A Near Miss

 

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I was really looking forward to reading this book. I was attracted by the cover (so nice not to have yet another wishy-washy, pastel chick-lit type of cover) and by the title and the blurb on Amazon. I’d also read some splendid psychological thrillers recently, notably Gone Girl and was eager for more. I was to be disappointed.

Strangely though, this was almost a good read. That is, if you are thinking mostly in terms of the need to keep reading to find out what happens. On the other hand I found myself profoundly irritated, right from the start. The first and continuing source of my irritation was the editing, or rather the lack of it. If ever a book could have done with a good pruning, this was it. You make a point, or describe someone’s innermost thoughts, or describe a scene. Then you stop. There is no need to say the same thing over and over again, in slightly different ways.

A woman so transparent their brains must have been in their floral wellies not to have seen right through her.

I have just reviewed Norwegian by Night. A book that has many joys, of which the main one is the character of Sheldon. So endearing, prickly and flawed that you almost believe he is real. The characters in this book are the complete opposite.

Two-dimensional paper cut outs, straight out the pages of Country Life or Country Living. And shallow with it. And gullible. So-called friends willing to believe the worst on the say-so of a comparative stranger. A woman so transparent their brains must have been in their floral wellies not to have seen right through her.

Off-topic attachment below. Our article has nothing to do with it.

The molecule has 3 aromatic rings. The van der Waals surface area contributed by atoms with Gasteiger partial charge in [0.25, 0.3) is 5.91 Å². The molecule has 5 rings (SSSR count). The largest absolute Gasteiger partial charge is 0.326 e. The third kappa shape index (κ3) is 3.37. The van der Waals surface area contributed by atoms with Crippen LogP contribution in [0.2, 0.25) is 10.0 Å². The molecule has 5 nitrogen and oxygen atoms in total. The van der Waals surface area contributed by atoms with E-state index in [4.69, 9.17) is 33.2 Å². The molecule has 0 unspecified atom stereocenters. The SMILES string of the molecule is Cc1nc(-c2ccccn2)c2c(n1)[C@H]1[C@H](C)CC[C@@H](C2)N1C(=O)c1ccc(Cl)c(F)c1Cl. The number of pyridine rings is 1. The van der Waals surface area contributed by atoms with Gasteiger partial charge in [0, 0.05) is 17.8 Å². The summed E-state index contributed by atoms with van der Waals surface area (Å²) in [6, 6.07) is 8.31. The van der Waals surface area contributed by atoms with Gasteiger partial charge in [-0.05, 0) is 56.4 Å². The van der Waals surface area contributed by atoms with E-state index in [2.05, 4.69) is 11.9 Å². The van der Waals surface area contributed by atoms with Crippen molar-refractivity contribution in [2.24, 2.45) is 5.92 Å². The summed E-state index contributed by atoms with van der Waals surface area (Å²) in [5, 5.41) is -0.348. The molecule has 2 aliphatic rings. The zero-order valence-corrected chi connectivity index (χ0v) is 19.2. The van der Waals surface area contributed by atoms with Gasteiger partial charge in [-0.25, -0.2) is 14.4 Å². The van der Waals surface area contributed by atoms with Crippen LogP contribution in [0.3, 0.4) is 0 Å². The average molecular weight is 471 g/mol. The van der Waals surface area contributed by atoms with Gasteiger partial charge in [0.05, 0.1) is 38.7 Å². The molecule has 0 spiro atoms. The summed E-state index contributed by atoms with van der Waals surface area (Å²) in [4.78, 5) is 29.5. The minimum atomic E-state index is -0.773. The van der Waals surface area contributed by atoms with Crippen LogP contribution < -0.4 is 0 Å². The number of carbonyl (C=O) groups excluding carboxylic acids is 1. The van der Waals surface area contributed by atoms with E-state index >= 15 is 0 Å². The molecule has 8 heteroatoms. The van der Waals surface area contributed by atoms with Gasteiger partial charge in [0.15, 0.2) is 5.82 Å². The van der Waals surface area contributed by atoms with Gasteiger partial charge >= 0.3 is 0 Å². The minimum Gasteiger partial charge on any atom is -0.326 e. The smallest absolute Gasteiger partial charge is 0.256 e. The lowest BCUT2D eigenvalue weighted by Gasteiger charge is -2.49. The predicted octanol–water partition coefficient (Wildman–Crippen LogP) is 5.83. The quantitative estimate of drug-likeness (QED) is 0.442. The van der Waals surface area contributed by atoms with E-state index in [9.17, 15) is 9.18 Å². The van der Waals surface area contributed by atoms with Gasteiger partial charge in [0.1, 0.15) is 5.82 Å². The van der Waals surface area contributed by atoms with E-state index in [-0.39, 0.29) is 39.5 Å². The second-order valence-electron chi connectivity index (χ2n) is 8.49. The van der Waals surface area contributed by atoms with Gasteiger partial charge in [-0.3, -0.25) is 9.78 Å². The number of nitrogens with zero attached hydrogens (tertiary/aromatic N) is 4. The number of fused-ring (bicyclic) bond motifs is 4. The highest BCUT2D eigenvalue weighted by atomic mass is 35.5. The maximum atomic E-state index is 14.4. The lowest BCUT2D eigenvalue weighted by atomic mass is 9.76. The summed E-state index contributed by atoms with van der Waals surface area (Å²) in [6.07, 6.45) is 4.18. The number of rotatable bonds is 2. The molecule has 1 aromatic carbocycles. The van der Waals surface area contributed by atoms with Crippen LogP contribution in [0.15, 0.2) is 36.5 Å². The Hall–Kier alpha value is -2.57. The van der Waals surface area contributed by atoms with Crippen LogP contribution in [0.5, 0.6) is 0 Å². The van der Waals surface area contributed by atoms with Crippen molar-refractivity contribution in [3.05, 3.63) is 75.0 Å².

This is such a pity, as the premise of the story is a good one. Gaslighting is a chilling form of mental abuse where false information is cunningly planted to cause the victim to doubt his or her own sanity. The fact that it happens in the real world should have lent credence to the book. And there were indeed a few occasions when I wasn’t sure who was the victim and who the perpetrator, as was the author’s intention. But in the end it wasn’t enough.

In view of all this, why would I give the book three stars on Goodreads? Simple. Because despite my many criticisms, this is a book that you have to keep on reading – no mean achievement for any writer. It’s a shame that the ending is rushed and implausible. Implausible or not there’s nevertheless a brilliant, subtle clue right at the very beginning. One which I missed though it’s hiding in plain sight. See if you can spot it.

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